When Sphinn first came out, I thought it was the greatest thing since sliced bread. Finally, a place where I could read all the best search engine marketing, pay-per-click and social media news. Good-bye Digg. Hello Sphinn.
I recommend Sphinn as a resource to every single newbie SEO I know. After all, this is the closest to peer review we have in the search engine marketing world. The content should be good. Actually, since SEOs are supposed to be content specialists, it should be great.
I am here to say that lately, it’s been anything but great. As I write this, there are at least 6 articles on the front page of Sphinn that most likely got there through manipulation – not actual peer review. Bad articles are getting to the front page. Digg is the same way. What am I talking about? I’m talking about the ugly secret of social media.
Ok, so this brings me to another topic – and one that I have done a 180 on in the past 6 months. Sphinn is the perfect example for why social media, in it’s current form, will eventually fall on itself and die.
At it’s best, Social Media is a celebration of the best content there is. Peer reviewed for accuracy, entertainment and usefulness. The cream rises to the top, as they say. At it’s worst, Social media could be a collection of self-congratulatory content from quasi internet celebrities who are dehydrated from the extended circle jerk of Digging, Sphinning and Redditing (is that the term) their friends. That would still be ok with me. The content that is getting to the top was still "peer reviewed" even if the peers are merely admirers or friends of the content originator.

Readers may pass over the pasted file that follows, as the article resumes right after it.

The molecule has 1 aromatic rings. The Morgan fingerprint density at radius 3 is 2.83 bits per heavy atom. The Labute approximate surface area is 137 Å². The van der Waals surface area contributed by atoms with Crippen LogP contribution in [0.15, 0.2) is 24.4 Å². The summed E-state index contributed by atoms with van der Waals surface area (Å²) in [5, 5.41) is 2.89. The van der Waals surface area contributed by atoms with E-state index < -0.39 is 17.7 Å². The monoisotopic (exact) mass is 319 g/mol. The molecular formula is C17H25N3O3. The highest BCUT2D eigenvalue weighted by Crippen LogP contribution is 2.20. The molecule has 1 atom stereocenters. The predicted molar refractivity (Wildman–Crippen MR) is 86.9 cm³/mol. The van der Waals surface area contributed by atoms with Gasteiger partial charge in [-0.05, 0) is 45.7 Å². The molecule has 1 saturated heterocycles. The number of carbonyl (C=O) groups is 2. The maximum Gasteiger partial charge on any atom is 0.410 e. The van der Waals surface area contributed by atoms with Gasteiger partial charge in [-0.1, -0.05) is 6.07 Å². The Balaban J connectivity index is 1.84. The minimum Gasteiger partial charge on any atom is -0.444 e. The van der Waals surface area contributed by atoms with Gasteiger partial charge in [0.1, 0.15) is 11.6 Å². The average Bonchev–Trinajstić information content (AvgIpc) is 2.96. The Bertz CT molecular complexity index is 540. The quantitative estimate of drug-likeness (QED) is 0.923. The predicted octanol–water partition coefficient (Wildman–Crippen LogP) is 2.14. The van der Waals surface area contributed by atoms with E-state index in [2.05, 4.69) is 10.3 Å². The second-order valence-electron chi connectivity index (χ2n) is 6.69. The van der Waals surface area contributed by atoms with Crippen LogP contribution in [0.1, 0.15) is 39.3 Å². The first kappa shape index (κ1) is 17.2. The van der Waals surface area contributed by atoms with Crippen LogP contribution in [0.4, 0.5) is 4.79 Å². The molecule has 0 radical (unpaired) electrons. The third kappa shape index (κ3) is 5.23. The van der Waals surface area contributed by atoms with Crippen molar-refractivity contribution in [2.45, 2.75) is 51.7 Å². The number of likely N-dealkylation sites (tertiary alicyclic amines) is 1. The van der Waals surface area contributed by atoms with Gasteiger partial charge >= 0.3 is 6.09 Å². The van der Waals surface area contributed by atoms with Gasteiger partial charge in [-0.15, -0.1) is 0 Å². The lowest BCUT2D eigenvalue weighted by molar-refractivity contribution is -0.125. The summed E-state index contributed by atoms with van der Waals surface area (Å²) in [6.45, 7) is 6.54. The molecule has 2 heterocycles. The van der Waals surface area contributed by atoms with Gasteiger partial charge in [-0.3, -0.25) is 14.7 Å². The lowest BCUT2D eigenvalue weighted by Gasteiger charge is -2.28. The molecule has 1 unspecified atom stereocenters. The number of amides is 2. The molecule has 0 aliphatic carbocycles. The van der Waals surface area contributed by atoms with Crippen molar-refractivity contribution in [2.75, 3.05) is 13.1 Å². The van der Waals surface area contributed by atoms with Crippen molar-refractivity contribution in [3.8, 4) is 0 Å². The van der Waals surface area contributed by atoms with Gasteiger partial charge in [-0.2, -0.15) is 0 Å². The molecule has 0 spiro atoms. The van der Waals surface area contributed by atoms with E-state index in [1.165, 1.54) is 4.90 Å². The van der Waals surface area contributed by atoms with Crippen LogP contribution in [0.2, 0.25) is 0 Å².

The dirt secret of social media is the fact that there are hundreds, if not thousands of individuals successfully gaming these systems. These folks use multiple profiles, bots, scripts and other items at their disposal to push content – either theirs or their clients – to the top. So much for the "people’s utopia" or "ultimate transperancy" that social media promised just one year ago. With some savvy, there are those that can push anything to the top, and also those who know how to bring down things as well.
How do I know? Well lets just say I’ve been privvy to this type of thing. Many in the Social Media Community who speak of "community trust" are the ones who are behind the push of useless crap to the top.
Ok, have I been on my soapbox long enough. Here’s my request…use the merit of your content (or even your reputation) to get your content to the top of the social media heap. Don’t cheat. Don’t lie. Don’t use 1,423 profiles on 200 IP classes with e-mails all over the place to get there. You’re ruining it for the rest of us who want to use the information for purposes other than self-congratulation or short-term moentary gain.
Now, let the comments fly.